IJOART Volume 9, Issue 3, March 2020 Edition


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Building Technology of Aluminium sheet roll Structures by the Ijaw people in the Niger Delta: Case Study of Gbaramatu Kingdom[]


This study sought to elucidate Aluminium Sheet Roll building technology as a viable alternative to help lower the cost of new housing in the Kingdom. The study used primary data collected by combining both quantitative (walk-through surveys) and qualitative (focus group discussions) data collection methods to produce rich in-sight into the research work. After the devastation of communities in Gbaramatu Kingdom in 2009 by the Nige-rian military, as a result of the Niger Delta agitations, the communities had to be completely rebuilt. However, most of the houses that were destroyed could not be restored as hitherto built with mud, because the soil in Gbaramatu Kingdom is mainly peaty clay (Chikoko Soil), which contains high organic matter so mud for building construction had to be transported to the communities by canoes from about 40 miles away. They were therefore; not sustainable and alternative low-cost housing using modern technology had to be employed.The result showed that the adoption of Aluminium Sheet Roll building technology is a viable alternative for the construction of new housing in the Kingdom, as it helped to lower the cost of the buildings in the coastal region. This is because the major challenge of transporting building materials in the region was ameliorated due to the comparatively lighter weight of Aluminium Sheet Rolls which made it easily transportable and handled. The use of aluminium sheet rolls in wall construction actually reduced the cost of the buildings by 50.5% when compared with that of the conventional sandcrete block walls construction. Considering the ease, speed of construction and the low-cost, this building technology is highly recommended for Internally Displaced Persons (IDP) Camps not only in the Niger Delta Region, but all over this country.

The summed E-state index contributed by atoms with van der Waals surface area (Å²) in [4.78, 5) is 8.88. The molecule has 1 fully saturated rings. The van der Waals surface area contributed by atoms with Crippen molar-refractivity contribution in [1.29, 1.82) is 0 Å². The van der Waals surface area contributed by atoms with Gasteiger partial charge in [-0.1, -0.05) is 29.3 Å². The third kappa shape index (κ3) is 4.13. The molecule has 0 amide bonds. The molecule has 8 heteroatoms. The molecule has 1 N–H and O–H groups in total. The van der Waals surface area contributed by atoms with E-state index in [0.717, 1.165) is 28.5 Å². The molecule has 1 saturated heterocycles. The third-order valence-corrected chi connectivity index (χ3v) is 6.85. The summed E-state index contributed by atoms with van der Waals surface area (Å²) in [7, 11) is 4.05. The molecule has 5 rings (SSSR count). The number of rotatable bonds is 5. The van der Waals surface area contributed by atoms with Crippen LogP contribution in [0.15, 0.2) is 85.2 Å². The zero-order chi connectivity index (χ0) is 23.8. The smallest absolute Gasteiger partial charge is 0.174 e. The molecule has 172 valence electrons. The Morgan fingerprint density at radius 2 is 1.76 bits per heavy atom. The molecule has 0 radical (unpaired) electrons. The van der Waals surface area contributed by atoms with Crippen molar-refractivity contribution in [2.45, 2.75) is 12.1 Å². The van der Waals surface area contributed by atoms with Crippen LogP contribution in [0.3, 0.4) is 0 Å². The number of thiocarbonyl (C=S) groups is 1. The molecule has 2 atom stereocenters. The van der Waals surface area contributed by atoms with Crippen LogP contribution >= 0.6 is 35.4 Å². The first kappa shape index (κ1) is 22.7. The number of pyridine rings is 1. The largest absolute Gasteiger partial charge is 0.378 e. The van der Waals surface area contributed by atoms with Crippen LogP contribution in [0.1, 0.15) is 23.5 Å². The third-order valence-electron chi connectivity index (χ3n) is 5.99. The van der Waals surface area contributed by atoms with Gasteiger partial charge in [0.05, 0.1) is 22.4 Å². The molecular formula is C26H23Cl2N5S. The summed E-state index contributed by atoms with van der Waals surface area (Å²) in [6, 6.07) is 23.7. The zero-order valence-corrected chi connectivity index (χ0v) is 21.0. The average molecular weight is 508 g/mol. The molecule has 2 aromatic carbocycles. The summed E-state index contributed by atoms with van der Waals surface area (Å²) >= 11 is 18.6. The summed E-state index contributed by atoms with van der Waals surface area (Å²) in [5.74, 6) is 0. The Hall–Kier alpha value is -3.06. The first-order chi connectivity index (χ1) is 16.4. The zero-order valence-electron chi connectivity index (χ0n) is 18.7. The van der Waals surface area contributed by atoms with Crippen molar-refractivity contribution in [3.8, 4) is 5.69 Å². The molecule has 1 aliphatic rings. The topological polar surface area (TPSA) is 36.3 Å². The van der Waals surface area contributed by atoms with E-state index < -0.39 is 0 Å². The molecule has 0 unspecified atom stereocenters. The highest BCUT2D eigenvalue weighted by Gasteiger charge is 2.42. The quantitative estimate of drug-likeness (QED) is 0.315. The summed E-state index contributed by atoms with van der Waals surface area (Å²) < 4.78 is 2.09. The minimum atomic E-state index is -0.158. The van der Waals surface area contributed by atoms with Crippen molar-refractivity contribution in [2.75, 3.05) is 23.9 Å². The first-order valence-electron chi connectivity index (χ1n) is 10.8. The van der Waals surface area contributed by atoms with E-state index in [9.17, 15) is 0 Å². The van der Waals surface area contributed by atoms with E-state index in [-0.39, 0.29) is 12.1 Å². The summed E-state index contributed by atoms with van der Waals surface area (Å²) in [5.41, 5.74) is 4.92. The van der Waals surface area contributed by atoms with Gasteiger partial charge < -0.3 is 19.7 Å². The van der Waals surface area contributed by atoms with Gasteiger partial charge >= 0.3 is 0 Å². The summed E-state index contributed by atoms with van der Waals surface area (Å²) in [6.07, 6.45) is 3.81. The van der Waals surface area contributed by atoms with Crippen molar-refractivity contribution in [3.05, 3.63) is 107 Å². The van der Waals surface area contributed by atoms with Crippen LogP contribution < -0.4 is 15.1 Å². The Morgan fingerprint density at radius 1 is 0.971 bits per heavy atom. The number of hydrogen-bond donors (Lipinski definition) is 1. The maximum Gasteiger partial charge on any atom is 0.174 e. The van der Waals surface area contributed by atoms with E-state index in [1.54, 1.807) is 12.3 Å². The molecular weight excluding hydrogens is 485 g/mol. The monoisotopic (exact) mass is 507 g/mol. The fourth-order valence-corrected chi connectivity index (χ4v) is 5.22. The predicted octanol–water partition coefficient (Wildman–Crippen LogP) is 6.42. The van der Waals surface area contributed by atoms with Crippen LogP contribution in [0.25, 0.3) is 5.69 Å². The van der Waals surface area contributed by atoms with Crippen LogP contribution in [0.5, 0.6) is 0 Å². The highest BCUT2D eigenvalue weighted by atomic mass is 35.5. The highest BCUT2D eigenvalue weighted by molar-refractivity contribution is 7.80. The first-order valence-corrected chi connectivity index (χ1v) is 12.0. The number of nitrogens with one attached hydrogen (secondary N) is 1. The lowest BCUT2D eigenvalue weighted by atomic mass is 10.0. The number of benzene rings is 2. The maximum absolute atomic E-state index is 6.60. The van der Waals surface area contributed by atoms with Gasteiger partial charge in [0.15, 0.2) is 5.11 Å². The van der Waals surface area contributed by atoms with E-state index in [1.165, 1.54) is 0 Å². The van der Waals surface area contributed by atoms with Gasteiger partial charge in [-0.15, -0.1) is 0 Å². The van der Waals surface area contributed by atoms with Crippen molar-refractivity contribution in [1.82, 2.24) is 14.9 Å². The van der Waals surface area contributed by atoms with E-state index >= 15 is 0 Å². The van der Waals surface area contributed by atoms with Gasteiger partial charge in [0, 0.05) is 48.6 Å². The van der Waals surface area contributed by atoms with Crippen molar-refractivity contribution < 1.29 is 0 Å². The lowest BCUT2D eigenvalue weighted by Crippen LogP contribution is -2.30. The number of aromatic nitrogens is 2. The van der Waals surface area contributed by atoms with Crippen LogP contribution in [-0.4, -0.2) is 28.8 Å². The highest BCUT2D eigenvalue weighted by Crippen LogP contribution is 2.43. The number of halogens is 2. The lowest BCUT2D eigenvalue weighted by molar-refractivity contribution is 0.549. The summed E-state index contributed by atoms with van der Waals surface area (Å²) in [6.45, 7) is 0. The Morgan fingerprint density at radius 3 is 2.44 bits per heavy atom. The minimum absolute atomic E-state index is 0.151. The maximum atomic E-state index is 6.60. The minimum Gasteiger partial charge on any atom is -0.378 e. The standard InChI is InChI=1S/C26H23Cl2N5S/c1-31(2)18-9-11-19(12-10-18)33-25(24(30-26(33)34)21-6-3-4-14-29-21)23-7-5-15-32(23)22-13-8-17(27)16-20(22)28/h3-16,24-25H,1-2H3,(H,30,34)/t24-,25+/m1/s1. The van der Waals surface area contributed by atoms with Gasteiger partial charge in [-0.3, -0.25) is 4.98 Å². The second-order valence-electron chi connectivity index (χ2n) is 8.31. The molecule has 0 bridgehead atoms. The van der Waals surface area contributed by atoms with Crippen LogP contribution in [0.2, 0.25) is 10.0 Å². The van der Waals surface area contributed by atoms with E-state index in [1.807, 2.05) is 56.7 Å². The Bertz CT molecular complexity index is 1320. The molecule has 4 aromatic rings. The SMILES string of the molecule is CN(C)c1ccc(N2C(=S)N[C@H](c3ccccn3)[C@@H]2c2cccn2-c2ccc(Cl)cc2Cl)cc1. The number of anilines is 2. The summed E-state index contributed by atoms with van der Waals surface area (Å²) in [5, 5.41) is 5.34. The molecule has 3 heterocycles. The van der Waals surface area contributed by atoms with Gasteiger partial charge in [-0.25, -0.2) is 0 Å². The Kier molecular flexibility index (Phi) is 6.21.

Awareness, Attitude and Preventive Practices of Students and Faculty About Occupational Hazards In a Public Teaching Hospital of Fasilabad, Pakistan[]


Aims: To assess the level of awareness, attitude and preventive practices related to occupational hazards in dental students and faculty of a public teaching hospital of Faisalabad, Pakistan. Material and method: The present study was conducted at a public teaching hospital of Faisalabad, Pakistan by using self-administered questionnaires. All the students and faculty members of the hospital were invited to participate in the study. The total study population consisted of 300 dental professionals. The self-administered questionnaire contains questions of personal information like age, gender, position (student or faculty), number of working hours per day apart from the questions on the level of awareness, preventive procedures undertaken and occupational hazards experienced. Results: Signi´Čücantly greater number of students experienced musculoskeletal disorders than dental faculty. Nearly half the study population reported of sharp instrument injury while treating the patients. The most prevalent preventive measure reported by the respondents was changing gloves between the patients (100%) and use of face mask (80.6%). Most of the participants (72.4%) had undergone Hepatitis B or other vaccination procedures. Conclusion: Majority of the study population was aware of the biological hazards associated with the practice of dentistry. But not all preventive measures were observed by all the participants.



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